A van plowed into Muslim worshippers leaving evening prayers at a London mosque early Monday, just one of a string of attacks in Britain in recent weeks and years. Let there be no doubt we will be tough on terror wherever it strikes.
He was pronounced dead at the scene at 1:04am.
One man died and 10 people were injured after a white van ploughed into people gathered outside the Muslim Welfare House in Seven Sisters Road early on Monday.
"While this appears to be an attack on a particular community, like the bad attacks in Manchester, Westminster and London Bridge it is also an assault on all our shared values of tolerance, freedom and respect", he said.
Other witnesses told Sky television that the van had hit at least 10 people.
A witness told the BBC that the driver said, "I want to kill Muslims", as he tried to flee the scene.
Eight people were taken to hospital and two more were treated for minor injuries at the scene.
Mr Basu also thanked members of the public who detained the suspect, saying "their restraint in the circumstances was commendable".
"He has been taken to hospital as a precaution and will be taken into custody once discharged".
"The man in question is not known to any of us here in South Wales National Front, and to our knowledge is not and never has been a member", he said.
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Speaking this afternoon to London's Muslim community through The New Arab, the Imam called for Muslims neither to be scared nor fall prey to stereotyping.
"We stopped all forms of attack and abuse towards him that were coming every angle, and by coincidence while the people who were tending to the injured were calling emergency services, a police van drove past so we flagged them down", the imam told reporters afterwards.
A leader of the Muslim Council of Britain has called for extra security at mosques after a van struck worshippers leaving prayers at the Finsbury Park mosque.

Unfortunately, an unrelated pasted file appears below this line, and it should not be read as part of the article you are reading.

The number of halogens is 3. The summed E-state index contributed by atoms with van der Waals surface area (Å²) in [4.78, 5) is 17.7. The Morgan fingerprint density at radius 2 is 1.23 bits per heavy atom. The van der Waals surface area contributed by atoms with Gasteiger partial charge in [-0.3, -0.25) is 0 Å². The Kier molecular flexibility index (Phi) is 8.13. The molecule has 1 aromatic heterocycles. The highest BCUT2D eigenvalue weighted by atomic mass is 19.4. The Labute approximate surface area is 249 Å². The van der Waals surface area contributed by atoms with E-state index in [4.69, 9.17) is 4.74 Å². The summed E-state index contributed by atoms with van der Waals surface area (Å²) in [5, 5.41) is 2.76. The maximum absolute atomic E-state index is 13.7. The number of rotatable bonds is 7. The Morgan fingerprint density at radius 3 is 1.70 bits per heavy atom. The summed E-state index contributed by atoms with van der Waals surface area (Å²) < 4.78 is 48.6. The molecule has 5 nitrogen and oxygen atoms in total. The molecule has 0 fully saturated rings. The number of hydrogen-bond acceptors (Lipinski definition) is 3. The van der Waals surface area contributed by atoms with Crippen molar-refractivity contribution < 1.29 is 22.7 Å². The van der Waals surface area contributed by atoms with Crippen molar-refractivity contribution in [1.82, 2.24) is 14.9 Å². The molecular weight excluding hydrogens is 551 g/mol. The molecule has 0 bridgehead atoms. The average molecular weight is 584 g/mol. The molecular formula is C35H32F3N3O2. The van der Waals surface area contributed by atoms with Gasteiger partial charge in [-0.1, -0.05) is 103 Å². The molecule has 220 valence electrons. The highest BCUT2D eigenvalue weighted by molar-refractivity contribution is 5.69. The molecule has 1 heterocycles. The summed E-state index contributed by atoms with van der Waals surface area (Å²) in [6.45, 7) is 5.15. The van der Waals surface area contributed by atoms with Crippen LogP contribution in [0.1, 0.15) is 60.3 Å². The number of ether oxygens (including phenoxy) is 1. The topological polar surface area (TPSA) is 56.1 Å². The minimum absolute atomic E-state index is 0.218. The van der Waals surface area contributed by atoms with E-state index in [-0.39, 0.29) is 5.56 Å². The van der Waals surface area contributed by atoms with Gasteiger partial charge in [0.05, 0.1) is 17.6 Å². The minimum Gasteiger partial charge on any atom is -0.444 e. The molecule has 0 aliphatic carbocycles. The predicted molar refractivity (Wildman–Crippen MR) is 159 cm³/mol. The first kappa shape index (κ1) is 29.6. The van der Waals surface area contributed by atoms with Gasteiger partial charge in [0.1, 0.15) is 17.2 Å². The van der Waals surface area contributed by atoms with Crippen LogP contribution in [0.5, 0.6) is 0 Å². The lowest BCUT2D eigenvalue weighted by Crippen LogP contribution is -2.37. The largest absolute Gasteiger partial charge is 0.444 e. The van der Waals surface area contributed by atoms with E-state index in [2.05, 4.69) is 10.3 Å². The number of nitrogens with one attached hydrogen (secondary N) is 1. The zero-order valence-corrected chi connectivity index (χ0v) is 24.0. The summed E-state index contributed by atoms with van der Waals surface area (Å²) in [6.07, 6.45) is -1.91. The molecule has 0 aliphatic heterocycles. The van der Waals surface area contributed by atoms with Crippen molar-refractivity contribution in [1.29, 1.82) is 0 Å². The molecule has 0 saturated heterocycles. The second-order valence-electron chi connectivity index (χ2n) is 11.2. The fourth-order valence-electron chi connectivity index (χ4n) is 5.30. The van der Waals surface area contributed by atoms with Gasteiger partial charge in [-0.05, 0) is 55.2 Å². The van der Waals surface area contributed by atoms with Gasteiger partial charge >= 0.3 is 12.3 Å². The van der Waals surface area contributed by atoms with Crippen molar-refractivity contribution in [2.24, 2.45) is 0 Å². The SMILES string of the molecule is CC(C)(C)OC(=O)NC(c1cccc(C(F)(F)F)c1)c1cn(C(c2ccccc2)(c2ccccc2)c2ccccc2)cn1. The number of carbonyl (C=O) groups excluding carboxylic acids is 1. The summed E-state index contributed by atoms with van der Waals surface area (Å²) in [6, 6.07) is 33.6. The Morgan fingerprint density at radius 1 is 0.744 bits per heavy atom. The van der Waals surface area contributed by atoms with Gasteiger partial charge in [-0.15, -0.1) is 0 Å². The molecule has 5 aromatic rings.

Mrs May said there had been "far too much tolerance of extremism" - including Islamophobia - and that the Government was determined to stamp it out. The attack hits a community already feeling targeted in the fallout from the London Bridge killings and other attacks blamed on Islamic extremists.
Finsbury Park mosque was once infamous as the stamping ground of hook-handed hate preacher Abu Hamza. "I would urge everyone to remain calm and vigilant", Basu said.
Later in the morning a woman who gave her name as Allison and said she was a retired school teacher arrived with a homemade sign that read, "Leave our Muslim neighbors alone".
Details about the assailant were sketchy, but the assault - the most dramatic against Muslims in London in recent years - suggested a new, unsafe level of polarization in British society.
On May 22, a suicide bomber killed 22 people at a concert by American pop singer Ariana Grande in Manchester in northern England.
The neighborhood's reputation for religious extremism was acquired in the 1990s, after the Finsbury Park Mosque was opened to cater to a historically Irish neighborhood's booming Islamic community. Despite the change in leadership and the focus on bolstering inter-faith relations, the mosque reported it had received a string of threatening emails and letters in the wake of the Paris attacks. "This time next week we should be celebrating Eid".
Prime Minister Theresa May confirmed the incident was being treated as a potential terrorist attack. His Highness the Crown Prince Sheikh Nawaf Al-Ahmad Al-Jaber Al-Sabah and His Highness the Prime Minister Sheikh Jaber Al-Mubarak Al-Hamad Al-Sabah sent similar cables to Queen Elizabeth II and the British Prime Minister.